I’ve said it before and I’ll say it again, these incidents are worth following. I just wish more hard facts were public (and in English as well, I can’t read French).

MacOSX Redesign: Feedback for “Hold Keys”

October 19, 2007

This article has been updated, and moved here.

Running On A Disk Image

October 7, 2007

I currently distribute IMLocation bundled on a disk image (details on why that format sucks but why I still do it).

Like many users, I will try out an application while it’s still on a disk-image before deciding if I want to install it. So I test to make sure IMLocation runs well off of a .dmg. I don’t think it’s reasonable to force people to install some software before they’re sure they want to keep it.

This is one more thing to test, but it’s pretty straightforward. So far I haven’t had anything break because it was running off a disk-image (*knock on wood*). (You can even make sparse disk images that will grow as you write new files to them — so if your program needs to modify itself it can; although there is no good reason for it to.)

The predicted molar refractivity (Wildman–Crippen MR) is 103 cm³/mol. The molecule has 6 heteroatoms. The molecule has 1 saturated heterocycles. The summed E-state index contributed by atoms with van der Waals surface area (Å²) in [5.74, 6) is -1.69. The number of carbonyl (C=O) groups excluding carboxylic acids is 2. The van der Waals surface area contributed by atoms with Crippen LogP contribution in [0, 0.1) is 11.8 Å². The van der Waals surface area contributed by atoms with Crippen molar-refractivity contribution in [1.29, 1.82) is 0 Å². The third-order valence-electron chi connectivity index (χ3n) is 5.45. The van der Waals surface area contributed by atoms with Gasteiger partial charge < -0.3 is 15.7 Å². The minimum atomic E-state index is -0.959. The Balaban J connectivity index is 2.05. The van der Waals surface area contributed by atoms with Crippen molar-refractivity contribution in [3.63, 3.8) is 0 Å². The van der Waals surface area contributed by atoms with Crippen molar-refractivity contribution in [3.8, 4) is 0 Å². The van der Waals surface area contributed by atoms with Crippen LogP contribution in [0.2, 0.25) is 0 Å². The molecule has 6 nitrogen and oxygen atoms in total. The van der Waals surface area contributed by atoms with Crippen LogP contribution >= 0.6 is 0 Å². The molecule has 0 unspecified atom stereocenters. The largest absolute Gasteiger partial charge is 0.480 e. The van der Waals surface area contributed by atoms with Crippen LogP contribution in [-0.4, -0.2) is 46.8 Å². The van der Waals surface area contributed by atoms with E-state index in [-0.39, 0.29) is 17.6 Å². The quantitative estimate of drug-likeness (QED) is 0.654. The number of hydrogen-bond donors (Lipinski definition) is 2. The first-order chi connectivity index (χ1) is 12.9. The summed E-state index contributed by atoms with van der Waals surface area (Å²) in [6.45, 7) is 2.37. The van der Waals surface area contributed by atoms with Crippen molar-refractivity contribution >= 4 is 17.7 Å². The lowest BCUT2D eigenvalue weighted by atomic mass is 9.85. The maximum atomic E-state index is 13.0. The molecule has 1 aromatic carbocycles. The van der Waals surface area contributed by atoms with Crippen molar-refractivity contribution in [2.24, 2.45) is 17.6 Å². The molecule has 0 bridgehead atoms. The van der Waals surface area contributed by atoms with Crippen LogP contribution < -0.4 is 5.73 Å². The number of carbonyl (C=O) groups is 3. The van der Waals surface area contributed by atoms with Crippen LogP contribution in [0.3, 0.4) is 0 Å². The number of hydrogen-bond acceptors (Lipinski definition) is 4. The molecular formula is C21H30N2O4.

But just running right isn’t good enough. I want to make things easy for people who hate IMLocation, and want to throw it away.

For IMLocation to do it’s magic, it uses a background process to monitor location, and inconspicuously do stuff for the user. The background process keeps doing it’s thing even when the “interface” or IMlocation.app is not running. Users never need to be aware of the background process. If it ever notices that the IMLocation.app has been thrown away, it will quietly uninstall itself, and any settings or other files IMLocation created on the computer.